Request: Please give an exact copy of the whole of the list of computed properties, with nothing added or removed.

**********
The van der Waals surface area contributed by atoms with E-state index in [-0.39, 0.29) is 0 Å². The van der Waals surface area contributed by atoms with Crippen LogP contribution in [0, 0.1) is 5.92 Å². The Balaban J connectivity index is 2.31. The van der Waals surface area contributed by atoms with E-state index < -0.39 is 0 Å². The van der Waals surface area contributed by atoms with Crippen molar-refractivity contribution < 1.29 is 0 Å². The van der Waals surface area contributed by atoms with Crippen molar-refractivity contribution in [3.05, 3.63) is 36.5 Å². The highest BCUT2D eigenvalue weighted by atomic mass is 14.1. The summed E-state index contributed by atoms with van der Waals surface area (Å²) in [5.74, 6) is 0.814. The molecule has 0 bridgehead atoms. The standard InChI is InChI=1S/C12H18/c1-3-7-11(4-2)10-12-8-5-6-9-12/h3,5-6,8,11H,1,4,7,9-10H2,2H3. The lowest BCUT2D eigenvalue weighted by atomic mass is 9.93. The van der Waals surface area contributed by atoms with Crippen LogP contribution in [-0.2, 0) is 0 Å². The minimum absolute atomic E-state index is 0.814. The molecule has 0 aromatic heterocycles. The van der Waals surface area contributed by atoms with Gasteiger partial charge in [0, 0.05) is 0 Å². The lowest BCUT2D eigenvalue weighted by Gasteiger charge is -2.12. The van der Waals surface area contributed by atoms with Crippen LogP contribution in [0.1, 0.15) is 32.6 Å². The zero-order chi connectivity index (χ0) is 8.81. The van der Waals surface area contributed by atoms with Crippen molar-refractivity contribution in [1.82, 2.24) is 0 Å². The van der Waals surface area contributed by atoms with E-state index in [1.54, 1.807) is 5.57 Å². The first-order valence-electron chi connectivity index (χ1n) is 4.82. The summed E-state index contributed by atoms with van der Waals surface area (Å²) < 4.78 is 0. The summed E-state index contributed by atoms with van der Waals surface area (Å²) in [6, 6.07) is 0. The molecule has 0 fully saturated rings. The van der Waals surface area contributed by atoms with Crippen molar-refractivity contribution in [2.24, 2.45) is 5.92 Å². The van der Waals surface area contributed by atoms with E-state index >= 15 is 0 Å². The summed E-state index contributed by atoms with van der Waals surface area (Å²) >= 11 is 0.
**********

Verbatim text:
The van der Waals surface area contributed by atoms with E-state index in [-0.39, 0.29) is 0 Å². The van der Waals surface area contributed by atoms with Crippen LogP contribution in [0, 0.1) is 5.92 Å². The Balaban J connectivity index is 2.31. The van der Waals surface area contributed by atoms with E-state index < -0.39 is 0 Å². The van der Waals surface area contributed by atoms with Crippen molar-refractivity contribution < 1.29 is 0 Å². The van der Waals surface area contributed by atoms with Crippen molar-refractivity contribution in [3.05, 3.63) is 36.5 Å². The highest BCUT2D eigenvalue weighted by atomic mass is 14.1. The summed E-state index contributed by atoms with van der Waals surface area (Å²) in [5.74, 6) is 0.814. The molecule has 0 bridgehead atoms. The standard InChI is InChI=1S/C12H18/c1-3-7-11(4-2)10-12-8-5-6-9-12/h3,5-6,8,11H,1,4,7,9-10H2,2H3. The lowest BCUT2D eigenvalue weighted by atomic mass is 9.93. The van der Waals surface area contributed by atoms with Crippen LogP contribution in [-0.2, 0) is 0 Å². The minimum absolute atomic E-state index is 0.814. The molecule has 0 aromatic heterocycles. The van der Waals surface area contributed by atoms with Gasteiger partial charge in [0, 0.05) is 0 Å². The lowest BCUT2D eigenvalue weighted by Gasteiger charge is -2.12. The van der Waals surface area contributed by atoms with Crippen LogP contribution in [0.1, 0.15) is 32.6 Å². The zero-order chi connectivity index (χ0) is 8.81. The van der Waals surface area contributed by atoms with Crippen molar-refractivity contribution in [1.82, 2.24) is 0 Å². The van der Waals surface area contributed by atoms with E-state index in [1.54, 1.807) is 5.57 Å². The first-order valence-electron chi connectivity index (χ1n) is 4.82. The summed E-state index contributed by atoms with van der Waals surface area (Å²) < 4.78 is 0. The summed E-state index contributed by atoms with van der Waals surface area (Å²) in [6, 6.07) is 0. The molecule has 0 fully saturated rings. The van der Waals surface area contributed by atoms with Crippen molar-refractivity contribution in [2.24, 2.45) is 5.92 Å². The van der Waals surface area contributed by atoms with E-state index >= 15 is 0 Å². The summed E-state index contributed by atoms with van der Waals surface area (Å²) >= 11 is 0.